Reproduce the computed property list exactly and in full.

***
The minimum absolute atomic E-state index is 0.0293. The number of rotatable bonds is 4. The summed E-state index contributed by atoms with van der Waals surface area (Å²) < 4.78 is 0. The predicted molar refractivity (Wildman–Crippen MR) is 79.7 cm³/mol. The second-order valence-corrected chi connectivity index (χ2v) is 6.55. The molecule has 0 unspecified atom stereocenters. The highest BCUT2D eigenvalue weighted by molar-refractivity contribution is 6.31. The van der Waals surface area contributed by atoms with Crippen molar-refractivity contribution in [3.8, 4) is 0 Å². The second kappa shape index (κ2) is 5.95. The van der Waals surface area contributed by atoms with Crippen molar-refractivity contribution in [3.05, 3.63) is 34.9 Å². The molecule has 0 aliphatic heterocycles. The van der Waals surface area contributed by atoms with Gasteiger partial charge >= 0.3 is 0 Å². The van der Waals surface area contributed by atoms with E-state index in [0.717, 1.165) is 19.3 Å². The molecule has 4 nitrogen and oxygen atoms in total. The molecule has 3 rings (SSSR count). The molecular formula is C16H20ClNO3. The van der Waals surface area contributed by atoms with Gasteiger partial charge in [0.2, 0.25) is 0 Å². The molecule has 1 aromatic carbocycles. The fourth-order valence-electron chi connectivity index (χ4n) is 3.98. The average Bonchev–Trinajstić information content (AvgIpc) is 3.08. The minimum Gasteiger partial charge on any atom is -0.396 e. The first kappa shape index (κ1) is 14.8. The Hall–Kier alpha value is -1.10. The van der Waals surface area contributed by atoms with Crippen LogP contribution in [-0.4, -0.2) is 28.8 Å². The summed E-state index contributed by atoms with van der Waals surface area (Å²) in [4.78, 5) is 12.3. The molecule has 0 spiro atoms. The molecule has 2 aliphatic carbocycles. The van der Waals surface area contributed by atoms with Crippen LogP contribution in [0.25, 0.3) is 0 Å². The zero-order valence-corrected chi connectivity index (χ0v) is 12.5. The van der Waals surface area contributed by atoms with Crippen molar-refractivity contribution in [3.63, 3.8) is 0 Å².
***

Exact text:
The minimum absolute atomic E-state index is 0.0293. The number of rotatable bonds is 4. The summed E-state index contributed by atoms with van der Waals surface area (Å²) < 4.78 is 0. The predicted molar refractivity (Wildman–Crippen MR) is 79.7 cm³/mol. The second-order valence-corrected chi connectivity index (χ2v) is 6.55. The molecule has 0 unspecified atom stereocenters. The highest BCUT2D eigenvalue weighted by molar-refractivity contribution is 6.31. The van der Waals surface area contributed by atoms with Crippen molar-refractivity contribution in [3.8, 4) is 0 Å². The second kappa shape index (κ2) is 5.95. The van der Waals surface area contributed by atoms with Crippen molar-refractivity contribution in [3.05, 3.63) is 34.9 Å². The molecule has 0 aliphatic heterocycles. The van der Waals surface area contributed by atoms with Gasteiger partial charge >= 0.3 is 0 Å². The van der Waals surface area contributed by atoms with E-state index in [0.717, 1.165) is 19.3 Å². The molecule has 4 nitrogen and oxygen atoms in total. The molecule has 3 rings (SSSR count). The molecular formula is C16H20ClNO3. The van der Waals surface area contributed by atoms with Gasteiger partial charge in [0.2, 0.25) is 0 Å². The molecule has 1 aromatic carbocycles. The fourth-order valence-electron chi connectivity index (χ4n) is 3.98. The average Bonchev–Trinajstić information content (AvgIpc) is 3.08. The minimum Gasteiger partial charge on any atom is -0.396 e. The first kappa shape index (κ1) is 14.8. The Hall–Kier alpha value is -1.10. The van der Waals surface area contributed by atoms with Crippen LogP contribution in [-0.4, -0.2) is 28.8 Å². The summed E-state index contributed by atoms with van der Waals surface area (Å²) in [4.78, 5) is 12.3. The molecule has 0 spiro atoms. The molecule has 2 aliphatic carbocycles. The van der Waals surface area contributed by atoms with Crippen LogP contribution in [0.25, 0.3) is 0 Å². The zero-order valence-corrected chi connectivity index (χ0v) is 12.5. The van der Waals surface area contributed by atoms with Crippen molar-refractivity contribution in [3.63, 3.8) is 0 Å².